• Cons
• basic access control (e.g. git repo)
• less user-friendly authoring env.
Content Management System Static Site Generator
peace of
mind!
Credit: Photo by Jared Rice on Unsplash
Paul Walk
Founder and Director, Antleaf
Dublin Core Metadata Initiative (DCMI)
Web: http://www.paulwalk.net
Email: paul@paulwalk.net
www.antleaf.com www.dublincore.org
Thank you!

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Static Site Generators - Developing Websites in Low-resource Condition

  • 1. Paul Walk Founder and Director, Antleaf Dublin Core Metadata Initiative (DCMI) Web: http://www.paulwalk.net Email: paul@paulwalk.net www.antleaf.com www.dublincore.org Static Site Generators - Developing Websites in Low-resource Conditions
  • 2. How to publish a website... in 1999 Credit: Photo by Brett Jordan on Unsplash
  • 3. 1999: when life was simpler....
  • 4. How to publish a website... in 2009 Credit: Photo by History in HD on Unsplash
  • 5. 2009: the rise of the CMS
  • 6. One way (of many) to publish a website... in 2019 Credit: Photo by Alejandro Escamilla on Unsplash
  • 7. 2019: easy websites for projects
  • 8. What are Static Site Generators? Credit: Photo by Fatos Bytyqi on Unsplash
  • 9. Three technologies which make the difference 1. Git • stable, sophisticated, free version control technology which is ubiquitously supported • github: global scale infrastructure providing git as a service • allowing distributed contributions by 'pull request’ 2. Markdown • simple, parseable but easily readable plain text format 3. Static Site Generators • a new class of tool to manage content locally and compile it into webpages which are then uploaded to a server (kinda like we used to do it in the early 90s!)
  • 10. General characteristics • a desktop application which assembles content from simple text files and publishes it as static content to a bog-standard web-server. • content is processed during the publishing operation, rather than when the user requests content (although client-side Javascript still supported) • simple command-line application to generate content and serve pages locally (replaces the need for a staging server) • no database - content in semi-structured text files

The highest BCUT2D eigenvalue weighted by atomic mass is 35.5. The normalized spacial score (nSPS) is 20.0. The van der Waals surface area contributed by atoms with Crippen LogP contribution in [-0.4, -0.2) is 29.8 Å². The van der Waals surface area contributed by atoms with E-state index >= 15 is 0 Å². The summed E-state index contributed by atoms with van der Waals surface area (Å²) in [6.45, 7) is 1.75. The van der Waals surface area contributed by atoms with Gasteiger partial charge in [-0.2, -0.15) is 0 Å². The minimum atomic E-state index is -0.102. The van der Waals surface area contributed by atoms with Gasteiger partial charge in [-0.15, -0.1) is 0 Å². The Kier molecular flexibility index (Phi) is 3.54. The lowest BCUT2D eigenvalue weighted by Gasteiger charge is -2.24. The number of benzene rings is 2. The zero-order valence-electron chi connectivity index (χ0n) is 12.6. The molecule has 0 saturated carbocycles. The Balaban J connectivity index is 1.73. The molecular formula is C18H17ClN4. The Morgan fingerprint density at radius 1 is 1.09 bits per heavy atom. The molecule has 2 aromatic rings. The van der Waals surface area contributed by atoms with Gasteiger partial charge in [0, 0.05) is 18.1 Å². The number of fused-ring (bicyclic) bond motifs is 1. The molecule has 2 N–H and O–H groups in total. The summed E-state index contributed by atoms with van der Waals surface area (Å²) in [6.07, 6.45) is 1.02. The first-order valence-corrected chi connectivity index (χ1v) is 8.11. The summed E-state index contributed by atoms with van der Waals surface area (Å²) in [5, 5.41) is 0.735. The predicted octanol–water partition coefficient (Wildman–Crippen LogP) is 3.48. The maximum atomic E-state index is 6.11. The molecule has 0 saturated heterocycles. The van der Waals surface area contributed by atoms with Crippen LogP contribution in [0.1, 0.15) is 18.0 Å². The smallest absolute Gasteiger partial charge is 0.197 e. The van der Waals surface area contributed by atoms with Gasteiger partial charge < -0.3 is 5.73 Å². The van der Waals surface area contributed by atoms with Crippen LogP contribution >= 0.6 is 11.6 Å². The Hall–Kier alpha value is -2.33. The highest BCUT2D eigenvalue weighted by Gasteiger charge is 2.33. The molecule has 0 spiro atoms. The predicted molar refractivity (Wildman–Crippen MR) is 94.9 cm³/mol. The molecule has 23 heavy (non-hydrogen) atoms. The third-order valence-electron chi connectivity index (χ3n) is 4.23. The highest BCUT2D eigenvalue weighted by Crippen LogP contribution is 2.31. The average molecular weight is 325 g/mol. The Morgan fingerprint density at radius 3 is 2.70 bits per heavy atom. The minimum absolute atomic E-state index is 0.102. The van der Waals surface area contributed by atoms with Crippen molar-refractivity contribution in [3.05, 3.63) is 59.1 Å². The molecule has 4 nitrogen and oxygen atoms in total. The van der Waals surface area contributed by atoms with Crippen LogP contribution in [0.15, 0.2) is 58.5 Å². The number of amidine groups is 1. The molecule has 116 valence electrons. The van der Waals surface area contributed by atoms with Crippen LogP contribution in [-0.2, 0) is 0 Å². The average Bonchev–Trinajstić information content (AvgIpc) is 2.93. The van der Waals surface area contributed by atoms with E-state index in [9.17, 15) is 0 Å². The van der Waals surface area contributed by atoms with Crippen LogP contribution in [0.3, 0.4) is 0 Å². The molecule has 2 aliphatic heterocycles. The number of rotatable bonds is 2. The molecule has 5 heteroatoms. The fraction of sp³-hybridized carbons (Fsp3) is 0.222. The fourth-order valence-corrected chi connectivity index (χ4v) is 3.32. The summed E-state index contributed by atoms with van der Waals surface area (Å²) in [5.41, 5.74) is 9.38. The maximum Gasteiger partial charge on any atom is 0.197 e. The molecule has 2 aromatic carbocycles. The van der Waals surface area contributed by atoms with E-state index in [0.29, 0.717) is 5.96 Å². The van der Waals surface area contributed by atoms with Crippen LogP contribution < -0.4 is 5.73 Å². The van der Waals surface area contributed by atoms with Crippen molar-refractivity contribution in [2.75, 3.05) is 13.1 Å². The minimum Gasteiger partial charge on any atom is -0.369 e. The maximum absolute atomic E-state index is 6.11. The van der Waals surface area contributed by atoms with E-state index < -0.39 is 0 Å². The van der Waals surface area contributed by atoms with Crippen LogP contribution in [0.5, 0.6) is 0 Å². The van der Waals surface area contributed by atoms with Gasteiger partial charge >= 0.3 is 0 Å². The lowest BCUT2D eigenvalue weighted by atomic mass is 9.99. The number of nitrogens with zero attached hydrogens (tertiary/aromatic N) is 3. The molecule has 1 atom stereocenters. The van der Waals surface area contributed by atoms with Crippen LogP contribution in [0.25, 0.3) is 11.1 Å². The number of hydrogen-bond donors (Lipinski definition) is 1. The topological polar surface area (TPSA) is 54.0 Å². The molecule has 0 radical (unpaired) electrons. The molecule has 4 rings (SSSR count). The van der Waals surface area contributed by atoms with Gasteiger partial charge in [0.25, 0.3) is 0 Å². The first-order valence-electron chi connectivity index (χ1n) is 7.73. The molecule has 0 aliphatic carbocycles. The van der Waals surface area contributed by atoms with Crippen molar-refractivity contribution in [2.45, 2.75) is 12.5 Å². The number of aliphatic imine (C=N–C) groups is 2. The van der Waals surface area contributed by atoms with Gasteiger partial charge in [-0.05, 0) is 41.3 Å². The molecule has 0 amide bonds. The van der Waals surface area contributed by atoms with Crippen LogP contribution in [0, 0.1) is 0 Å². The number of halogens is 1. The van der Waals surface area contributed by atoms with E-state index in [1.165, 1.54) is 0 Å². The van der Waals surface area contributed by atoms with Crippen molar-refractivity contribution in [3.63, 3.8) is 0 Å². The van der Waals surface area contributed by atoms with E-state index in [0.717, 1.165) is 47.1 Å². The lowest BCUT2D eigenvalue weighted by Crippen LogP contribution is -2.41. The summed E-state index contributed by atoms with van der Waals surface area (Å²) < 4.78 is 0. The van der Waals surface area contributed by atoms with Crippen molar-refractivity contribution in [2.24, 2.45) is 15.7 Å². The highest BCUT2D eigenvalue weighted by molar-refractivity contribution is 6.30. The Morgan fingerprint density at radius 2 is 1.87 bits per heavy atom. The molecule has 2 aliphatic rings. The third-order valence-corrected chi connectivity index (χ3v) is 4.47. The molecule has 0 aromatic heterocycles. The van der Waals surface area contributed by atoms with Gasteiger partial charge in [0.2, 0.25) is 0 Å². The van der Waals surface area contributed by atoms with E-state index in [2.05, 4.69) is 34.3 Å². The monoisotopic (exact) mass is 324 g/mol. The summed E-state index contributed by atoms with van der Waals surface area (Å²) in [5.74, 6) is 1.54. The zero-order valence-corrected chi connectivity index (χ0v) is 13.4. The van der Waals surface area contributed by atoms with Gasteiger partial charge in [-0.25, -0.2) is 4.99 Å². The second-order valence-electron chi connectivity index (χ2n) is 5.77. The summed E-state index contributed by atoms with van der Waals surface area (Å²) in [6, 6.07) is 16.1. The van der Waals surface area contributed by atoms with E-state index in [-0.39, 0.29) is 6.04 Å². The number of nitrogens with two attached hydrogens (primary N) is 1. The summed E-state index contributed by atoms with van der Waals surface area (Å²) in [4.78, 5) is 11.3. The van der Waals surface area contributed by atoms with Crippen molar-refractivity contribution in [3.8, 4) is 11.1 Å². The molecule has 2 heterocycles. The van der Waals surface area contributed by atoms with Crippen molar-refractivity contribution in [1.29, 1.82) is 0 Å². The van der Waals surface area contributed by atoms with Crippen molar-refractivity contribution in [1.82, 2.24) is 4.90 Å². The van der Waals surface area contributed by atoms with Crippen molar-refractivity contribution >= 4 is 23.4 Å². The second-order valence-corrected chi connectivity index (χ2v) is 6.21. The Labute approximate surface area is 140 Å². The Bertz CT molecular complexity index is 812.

• 11. Components - standard to most systems 1. content-model • folder hierarchy, text files 2. content pages • (markdown, front-matter) • blog type content is also often supported 3. templates (& themes) • (with some level of basic scripting) 4. generator software • typically a command-line script or application 5. configuration file 6. other non-core features • 'shortcodes' • data as content (i.e. data in structured files such as JSON or YAML) • plugins
  • 13. Under the hood - a case-study: the Dublin Core website and Hugo Credit: Photo by Hosea Georgeson on Unsplash
  • 14. About the Dublin Core Website • in continuous operation for ~25 years • approx 2,500 web-pages with 3,000 other files • 18 month project to convert to Markdown • compiles with Hugo from sources in < 2 seconds • averages 100,000 page views / month • running on a web-server costing $5 per month